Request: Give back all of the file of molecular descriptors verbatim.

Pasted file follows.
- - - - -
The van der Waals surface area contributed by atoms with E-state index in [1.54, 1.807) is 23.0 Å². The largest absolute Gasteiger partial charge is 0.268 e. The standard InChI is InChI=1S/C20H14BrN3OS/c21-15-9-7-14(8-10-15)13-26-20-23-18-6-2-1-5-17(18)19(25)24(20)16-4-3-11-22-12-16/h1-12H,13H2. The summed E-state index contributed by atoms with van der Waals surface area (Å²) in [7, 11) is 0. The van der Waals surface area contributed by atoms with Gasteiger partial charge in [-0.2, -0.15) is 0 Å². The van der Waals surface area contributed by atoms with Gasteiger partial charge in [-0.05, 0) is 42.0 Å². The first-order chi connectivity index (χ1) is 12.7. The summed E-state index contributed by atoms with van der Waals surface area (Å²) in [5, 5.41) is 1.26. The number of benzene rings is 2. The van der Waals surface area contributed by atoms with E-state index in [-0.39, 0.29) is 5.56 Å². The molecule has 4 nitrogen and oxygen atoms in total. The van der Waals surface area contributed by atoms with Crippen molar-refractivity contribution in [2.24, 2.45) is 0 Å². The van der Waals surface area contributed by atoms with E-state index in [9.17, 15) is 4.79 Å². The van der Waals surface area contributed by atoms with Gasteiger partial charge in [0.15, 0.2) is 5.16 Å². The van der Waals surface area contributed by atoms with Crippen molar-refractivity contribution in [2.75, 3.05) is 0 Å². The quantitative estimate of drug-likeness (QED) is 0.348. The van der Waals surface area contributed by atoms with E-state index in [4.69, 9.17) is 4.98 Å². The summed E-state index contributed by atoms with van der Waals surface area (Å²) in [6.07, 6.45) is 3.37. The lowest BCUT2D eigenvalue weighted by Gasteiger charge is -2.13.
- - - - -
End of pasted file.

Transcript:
The van der Waals surface area contributed by atoms with E-state index in [1.54, 1.807) is 23.0 Å². The largest absolute Gasteiger partial charge is 0.268 e. The standard InChI is InChI=1S/C20H14BrN3OS/c21-15-9-7-14(8-10-15)13-26-20-23-18-6-2-1-5-17(18)19(25)24(20)16-4-3-11-22-12-16/h1-12H,13H2. The summed E-state index contributed by atoms with van der Waals surface area (Å²) in [7, 11) is 0. The van der Waals surface area contributed by atoms with Gasteiger partial charge in [-0.2, -0.15) is 0 Å². The van der Waals surface area contributed by atoms with Gasteiger partial charge in [-0.05, 0) is 42.0 Å². The first-order chi connectivity index (χ1) is 12.7. The summed E-state index contributed by atoms with van der Waals surface area (Å²) in [5, 5.41) is 1.26. The number of benzene rings is 2. The van der Waals surface area contributed by atoms with E-state index in [-0.39, 0.29) is 5.56 Å². The molecule has 4 nitrogen and oxygen atoms in total. The van der Waals surface area contributed by atoms with Crippen molar-refractivity contribution in [2.24, 2.45) is 0 Å². The van der Waals surface area contributed by atoms with E-state index in [9.17, 15) is 4.79 Å². The van der Waals surface area contributed by atoms with Gasteiger partial charge in [0.15, 0.2) is 5.16 Å². The van der Waals surface area contributed by atoms with Crippen molar-refractivity contribution in [2.75, 3.05) is 0 Å². The quantitative estimate of drug-likeness (QED) is 0.348. The van der Waals surface area contributed by atoms with E-state index in [4.69, 9.17) is 4.98 Å². The summed E-state index contributed by atoms with van der Waals surface area (Å²) in [6.07, 6.45) is 3.37. The lowest BCUT2D eigenvalue weighted by Gasteiger charge is -2.13.